Aspiring paralegal, freelancer, and nomad with a mission to visit all fifty states and live in at least ten.
It was only six months after accepting an invitation to join the Tau Sigma Honor Society at UWM that I received an email while spending the day with my parents at the Potawatomi Casino:
University of Wisconsin-Milwaukee has identified you as a potential member in The Society for Collegiate Leadership & Achievement (SCLA), an Honor Society with over 140 chapters nationwide.
As Executive Director, let me welcome you to SCLA! In addition to the honor of membership, you will gain important recognition and maximize your career potential through powerful opportunities to:
As is typical for us when we make a casino run, we roamed the floor and played some machines. I tend to gravitate toward some of the penny slots, avoiding machines that have paid out a large sum. It doesn't take too long before we end up at the Craps table. My parents will typically jump in not long after they arrive after they feel out the table. I'm typically a conservative gambler and I don't usually enter the foray until I've watched the game play itself out for at least a half-hour.
I had never heard of SCLA when I read the above email. While I was in the casino, I Googled the organization and their history, and it turns out they are a newer organization trying to make a name for themselves. It also turns out that they brand themselves more in the "cultivating leadership" category than "recognizing honors students."
I made a follow-up call to the organization's headquarters, both to verify their legitimacy, but also to get a better understanding of who they are and what they do. My takeaway from the call was that their target demographic is college students who show academic promise, excellent progress through their major, but also that they achieved at least a 3.0 in their first semester after transferring credits from a four-year institution. They are an honor society for all intents and purposes, but they focus more on leadership development.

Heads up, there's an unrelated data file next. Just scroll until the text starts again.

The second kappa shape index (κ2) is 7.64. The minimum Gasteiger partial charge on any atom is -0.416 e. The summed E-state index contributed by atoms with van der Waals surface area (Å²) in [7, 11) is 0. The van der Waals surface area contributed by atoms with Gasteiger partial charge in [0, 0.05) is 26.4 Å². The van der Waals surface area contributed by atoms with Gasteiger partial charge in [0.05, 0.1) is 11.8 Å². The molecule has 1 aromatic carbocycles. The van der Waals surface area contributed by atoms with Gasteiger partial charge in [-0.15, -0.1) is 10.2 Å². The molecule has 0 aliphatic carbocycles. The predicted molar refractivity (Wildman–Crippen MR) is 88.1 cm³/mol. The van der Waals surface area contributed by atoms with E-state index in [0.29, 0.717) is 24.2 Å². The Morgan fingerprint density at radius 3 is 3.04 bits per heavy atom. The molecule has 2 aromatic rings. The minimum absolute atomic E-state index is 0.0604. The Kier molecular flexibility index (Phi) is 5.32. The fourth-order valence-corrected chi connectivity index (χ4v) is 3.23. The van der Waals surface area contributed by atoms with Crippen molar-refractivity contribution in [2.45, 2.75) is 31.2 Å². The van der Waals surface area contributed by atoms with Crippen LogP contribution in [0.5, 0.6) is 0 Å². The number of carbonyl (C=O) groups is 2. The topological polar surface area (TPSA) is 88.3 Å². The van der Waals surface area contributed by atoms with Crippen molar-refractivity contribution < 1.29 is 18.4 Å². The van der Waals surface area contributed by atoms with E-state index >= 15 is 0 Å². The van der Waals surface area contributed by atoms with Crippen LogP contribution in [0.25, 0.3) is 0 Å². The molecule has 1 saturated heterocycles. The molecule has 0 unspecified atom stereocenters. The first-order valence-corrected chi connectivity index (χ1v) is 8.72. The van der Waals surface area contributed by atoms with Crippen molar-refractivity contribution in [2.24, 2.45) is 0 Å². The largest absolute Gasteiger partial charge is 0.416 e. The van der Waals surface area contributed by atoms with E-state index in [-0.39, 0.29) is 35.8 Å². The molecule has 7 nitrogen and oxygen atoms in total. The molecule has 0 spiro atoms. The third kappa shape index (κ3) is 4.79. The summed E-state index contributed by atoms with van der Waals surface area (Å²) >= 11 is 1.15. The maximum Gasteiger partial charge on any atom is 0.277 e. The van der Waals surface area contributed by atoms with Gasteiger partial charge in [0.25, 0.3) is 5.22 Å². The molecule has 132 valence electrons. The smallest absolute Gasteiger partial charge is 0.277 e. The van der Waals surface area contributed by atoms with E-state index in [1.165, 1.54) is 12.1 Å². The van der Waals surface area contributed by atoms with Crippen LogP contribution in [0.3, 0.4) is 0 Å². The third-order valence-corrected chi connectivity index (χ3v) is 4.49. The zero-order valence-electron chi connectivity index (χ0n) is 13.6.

I was hesitant at first because the more I searched them out, the less I count find on them, but considering how new they were, I decided to accept their invitation and make the one-time payment of $95. I also ordered some t-shirts, graduation cords for commencement, and a lapel pin. I was also emailed a membership certificate which immediately went into a frame (though there was no formal induction). I completed the connection with a 'like' on Facebook and a follow on LinkedIn. The follow and 'like' resulted in seeing a post that was recruiting students to become chapter presidents. I responded to the post on both networks with interest. The administrator for their LinkedIn account, followed up with me via email.
Scott, their Director of Recruitment, and I spoke on the phone for at least an hour about my potential to form an SCLA at UWM. Given that I was in my final semester and it was my thinking that even with two classes, I would become far too consumed to take on the task. Did I want it on my resume? I did. I would also have to find a chapter advisor and at least three other officers; my network was not expansive enough for my one-year tenure.
While I did decline the opportunity, I did connect with him on LinkedIn so that he would see my education and background in case my talents could be used in the aiding of their organization's expansion.
I also made it a point to create a profile on their site and add my education and professional credentials. In the conversation with Scott, I learned that they're trying to create an interactive network where other leaders and mentors can be connected with each other as a form of learning and development.